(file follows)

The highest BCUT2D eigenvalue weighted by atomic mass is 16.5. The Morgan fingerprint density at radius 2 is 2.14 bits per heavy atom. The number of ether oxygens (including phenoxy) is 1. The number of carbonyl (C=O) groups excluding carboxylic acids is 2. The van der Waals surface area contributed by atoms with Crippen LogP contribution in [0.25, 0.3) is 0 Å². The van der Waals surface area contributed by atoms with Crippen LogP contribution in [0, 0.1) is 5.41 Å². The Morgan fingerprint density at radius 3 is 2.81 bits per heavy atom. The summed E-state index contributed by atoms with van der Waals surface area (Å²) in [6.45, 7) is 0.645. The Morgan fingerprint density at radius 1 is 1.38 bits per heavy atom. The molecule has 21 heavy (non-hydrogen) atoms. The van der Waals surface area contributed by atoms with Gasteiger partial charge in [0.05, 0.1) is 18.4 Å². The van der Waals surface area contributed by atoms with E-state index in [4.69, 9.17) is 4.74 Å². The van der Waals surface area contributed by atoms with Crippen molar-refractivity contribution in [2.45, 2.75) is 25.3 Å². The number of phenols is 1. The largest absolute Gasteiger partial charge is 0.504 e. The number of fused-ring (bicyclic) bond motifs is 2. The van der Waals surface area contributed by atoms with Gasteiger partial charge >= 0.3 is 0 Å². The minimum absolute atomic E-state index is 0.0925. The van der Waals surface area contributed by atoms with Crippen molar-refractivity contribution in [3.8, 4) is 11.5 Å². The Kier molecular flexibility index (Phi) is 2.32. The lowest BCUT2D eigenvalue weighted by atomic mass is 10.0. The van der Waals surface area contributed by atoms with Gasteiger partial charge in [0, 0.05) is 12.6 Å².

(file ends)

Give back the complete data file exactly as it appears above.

The highest BCUT2D eigenvalue weighted by atomic mass is 16.5. The Morgan fingerprint density at radius 2 is 2.14 bits per heavy atom. The number of ether oxygens (including phenoxy) is 1. The number of carbonyl (C=O) groups excluding carboxylic acids is 2. The van der Waals surface area contributed by atoms with Crippen LogP contribution in [0.25, 0.3) is 0 Å². The van der Waals surface area contributed by atoms with Crippen LogP contribution in [0, 0.1) is 5.41 Å². The Morgan fingerprint density at radius 3 is 2.81 bits per heavy atom. The summed E-state index contributed by atoms with van der Waals surface area (Å²) in [6.45, 7) is 0.645. The Morgan fingerprint density at radius 1 is 1.38 bits per heavy atom. The molecule has 21 heavy (non-hydrogen) atoms. The van der Waals surface area contributed by atoms with Gasteiger partial charge in [0.05, 0.1) is 18.4 Å². The van der Waals surface area contributed by atoms with E-state index in [4.69, 9.17) is 4.74 Å². The van der Waals surface area contributed by atoms with Crippen molar-refractivity contribution in [2.45, 2.75) is 25.3 Å². The number of phenols is 1. The largest absolute Gasteiger partial charge is 0.504 e. The number of fused-ring (bicyclic) bond motifs is 2. The van der Waals surface area contributed by atoms with Gasteiger partial charge >= 0.3 is 0 Å². The minimum absolute atomic E-state index is 0.0925. The van der Waals surface area contributed by atoms with Crippen molar-refractivity contribution in [3.8, 4) is 11.5 Å². The Kier molecular flexibility index (Phi) is 2.32. The lowest BCUT2D eigenvalue weighted by atomic mass is 10.0. The van der Waals surface area contributed by atoms with Gasteiger partial charge in [0, 0.05) is 12.6 Å².